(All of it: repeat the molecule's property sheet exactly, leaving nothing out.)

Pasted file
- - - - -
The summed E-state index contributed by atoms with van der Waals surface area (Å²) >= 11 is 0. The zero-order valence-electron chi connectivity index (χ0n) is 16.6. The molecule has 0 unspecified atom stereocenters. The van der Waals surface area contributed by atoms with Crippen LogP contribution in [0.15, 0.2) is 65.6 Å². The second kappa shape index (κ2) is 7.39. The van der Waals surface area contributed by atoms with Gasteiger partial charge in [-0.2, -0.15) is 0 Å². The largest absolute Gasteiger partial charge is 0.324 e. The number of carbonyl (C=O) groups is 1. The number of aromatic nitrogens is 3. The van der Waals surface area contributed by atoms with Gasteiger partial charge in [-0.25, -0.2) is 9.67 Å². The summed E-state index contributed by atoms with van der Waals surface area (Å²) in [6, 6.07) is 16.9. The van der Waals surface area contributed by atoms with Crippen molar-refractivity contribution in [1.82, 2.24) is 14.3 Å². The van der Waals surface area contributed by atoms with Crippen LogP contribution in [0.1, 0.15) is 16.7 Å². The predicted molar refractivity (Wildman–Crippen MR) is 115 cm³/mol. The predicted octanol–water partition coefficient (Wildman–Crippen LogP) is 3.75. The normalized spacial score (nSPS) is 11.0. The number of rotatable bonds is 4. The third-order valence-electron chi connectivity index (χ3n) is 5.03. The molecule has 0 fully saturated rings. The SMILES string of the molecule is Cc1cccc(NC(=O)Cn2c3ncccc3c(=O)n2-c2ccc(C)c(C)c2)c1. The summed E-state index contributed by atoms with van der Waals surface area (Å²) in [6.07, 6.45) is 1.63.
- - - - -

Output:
The summed E-state index contributed by atoms with van der Waals surface area (Å²) >= 11 is 0. The zero-order valence-electron chi connectivity index (χ0n) is 16.6. The molecule has 0 unspecified atom stereocenters. The van der Waals surface area contributed by atoms with Crippen LogP contribution in [0.15, 0.2) is 65.6 Å². The second kappa shape index (κ2) is 7.39. The van der Waals surface area contributed by atoms with Gasteiger partial charge in [-0.2, -0.15) is 0 Å². The largest absolute Gasteiger partial charge is 0.324 e. The number of carbonyl (C=O) groups is 1. The number of aromatic nitrogens is 3. The van der Waals surface area contributed by atoms with Gasteiger partial charge in [-0.25, -0.2) is 9.67 Å². The summed E-state index contributed by atoms with van der Waals surface area (Å²) in [6, 6.07) is 16.9. The van der Waals surface area contributed by atoms with Crippen molar-refractivity contribution in [1.82, 2.24) is 14.3 Å². The van der Waals surface area contributed by atoms with Crippen LogP contribution in [0.1, 0.15) is 16.7 Å². The predicted molar refractivity (Wildman–Crippen MR) is 115 cm³/mol. The predicted octanol–water partition coefficient (Wildman–Crippen LogP) is 3.75. The normalized spacial score (nSPS) is 11.0. The number of rotatable bonds is 4. The third-order valence-electron chi connectivity index (χ3n) is 5.03. The molecule has 0 fully saturated rings. The SMILES string of the molecule is Cc1cccc(NC(=O)Cn2c3ncccc3c(=O)n2-c2ccc(C)c(C)c2)c1. The summed E-state index contributed by atoms with van der Waals surface area (Å²) in [6.07, 6.45) is 1.63.